Empowering First Nations Families: A Bold Idea

Commentary, Aboriginal Futures, Sheilla Jones

Few will argue that federal government Indigenous policy—whether Liberal or Conservative—has failed Canadians. The federal government will be spending some $21-billion on the delivery of Indigenous programs and services this year. Yet the boil water orders will continue. Hopelessness and despair in too many First Nations (FN) communities will continue. It’s obviously time to try something different, something that has never been tried before.

In the spirit of reconciliation, we are proposing a bold, new idea—empowering First Nations families by sharing the land through modernized annuities.

The means for empowering FN families was written into the historic Treaties with the Crown from 1850 onward. FN leaders wanted to ensure the economic autonomy of first people as they shared the prosperity of the new country with the settlers through annuities that increased over time to reflect that prosperity. Only that didn’t happen.

After 1880, the federal government chose to freeze annuities at $4 or $5 per person, depending on the treaty. For a family of five at that time, $20 or $25 was enough to outfit a hunter for the season and buy some comforts for the family. The annuity, along with other income from traditional pursuits, allowed families to maintain a degree of economic autonomy and political independence within their communities. Today, the “economic autonomy” provided by that $20 or $25 annuity won’t even cover lunch for a family at McDonalds.

As with many contentious Indigenous issues in Canada, it takes the courts to step into territory that politicians fear to tread. In December 2018, the Ontario Superior Court of Justice ruled that the $4 annuities paid to the members of the 21 bands signing the 1850 Robinson Huron and Robinson Superior treaties should have been increased in tandem with the growing prosperity of their Treaty lands. That ruling is on hold pending a decision by the Ontario government to appeal. However, even if the current behind-closed-doors settlement discussions bear fruit for the Superior and Huron bands, there is still no apparent mechanism in place to determine how annuities should be valued thereafter.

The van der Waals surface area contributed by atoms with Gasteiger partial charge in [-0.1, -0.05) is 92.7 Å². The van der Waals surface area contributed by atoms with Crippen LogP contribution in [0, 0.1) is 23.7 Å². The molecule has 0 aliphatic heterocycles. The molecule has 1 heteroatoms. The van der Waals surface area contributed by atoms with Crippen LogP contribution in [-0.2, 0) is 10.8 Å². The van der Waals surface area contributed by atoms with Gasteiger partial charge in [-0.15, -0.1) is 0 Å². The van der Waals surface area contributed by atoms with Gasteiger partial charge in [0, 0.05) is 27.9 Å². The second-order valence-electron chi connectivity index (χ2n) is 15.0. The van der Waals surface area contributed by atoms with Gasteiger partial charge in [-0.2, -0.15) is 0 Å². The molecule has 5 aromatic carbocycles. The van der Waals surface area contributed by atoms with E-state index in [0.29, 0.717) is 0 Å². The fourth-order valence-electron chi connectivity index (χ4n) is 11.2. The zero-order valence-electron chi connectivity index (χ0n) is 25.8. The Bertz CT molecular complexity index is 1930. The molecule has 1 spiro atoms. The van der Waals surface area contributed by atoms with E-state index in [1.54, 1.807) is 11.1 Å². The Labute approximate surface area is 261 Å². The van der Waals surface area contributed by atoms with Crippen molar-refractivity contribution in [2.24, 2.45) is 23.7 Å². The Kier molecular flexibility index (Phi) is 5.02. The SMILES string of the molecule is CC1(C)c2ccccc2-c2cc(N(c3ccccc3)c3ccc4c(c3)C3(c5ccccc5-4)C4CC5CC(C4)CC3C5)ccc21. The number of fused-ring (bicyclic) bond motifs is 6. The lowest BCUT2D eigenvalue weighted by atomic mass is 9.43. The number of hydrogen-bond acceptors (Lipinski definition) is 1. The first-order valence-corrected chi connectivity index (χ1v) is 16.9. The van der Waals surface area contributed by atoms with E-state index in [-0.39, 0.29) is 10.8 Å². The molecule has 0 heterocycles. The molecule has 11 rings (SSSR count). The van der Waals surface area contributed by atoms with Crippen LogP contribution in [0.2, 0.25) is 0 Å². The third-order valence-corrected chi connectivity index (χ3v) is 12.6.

In the meantime, some of the 290 other Treaty bands are looking for litigation financing so they can launch similar legal challenges. This has the potential of becoming very complicated, messy and costly for band governments, without any assurance that the outcome will be a modernized annuity for FN families consistent with the intent of the Treaties. And there are another 320 bands that have signed modern treaties, none of which include annuities, or have not signed treaties at all.

This has the potential to lead to remarkable disparities in supporting First Nations families across the country. If, for instance, the $4 annuity was to be increased to $4,000, an Anishinaabe family of five from the Robinson Treaty bands would be eligible for $20,000 per year. However, a neighbouring Treaty 3 Anishinaabe family to the west would continue to receive $25 and a Cree family across the Quebec border to the east would receive nothing.

Sharing the land in the spirit of reconciliation should not be based upon which First Nations communities can afford a top legal team. Neither should it hinge on having a sympathetic judge with a good understanding of historic treaty issues. A simpler, fairer solution is to modernize annuities across the board and extend them to all Status First Nations families from coast to coast to coast.

If this sounds like a dramatic change in federal Indigenous policy, it is. Empowering FN families is the opposite of what exists today. The vast bureaucracy of today’s federal Indigenous affairs—the two government departments, two cabinet ministers, and more than thirty other federal departments and agencies also delivering Indigenous programs and services—is structured on tightly micromanaging how Indigenous people live and are governed. And it comes with a hefty price tag.

There is no need to offload the decision-making on Treaty annuities onto the courts. The Indian Act itself is silent on the valuing and distribution of annuities. In fact, it takes only the political will of the Prime Minister and Cabinet to restore the annuity to its intended purpose as a livelihood support, and to extend that benefit to all Status FN families.

In the name of reconciliation, we—the first people and settlers, together—can support a bold and sensible plan to directly empower First Nations families. It’s never been tried before.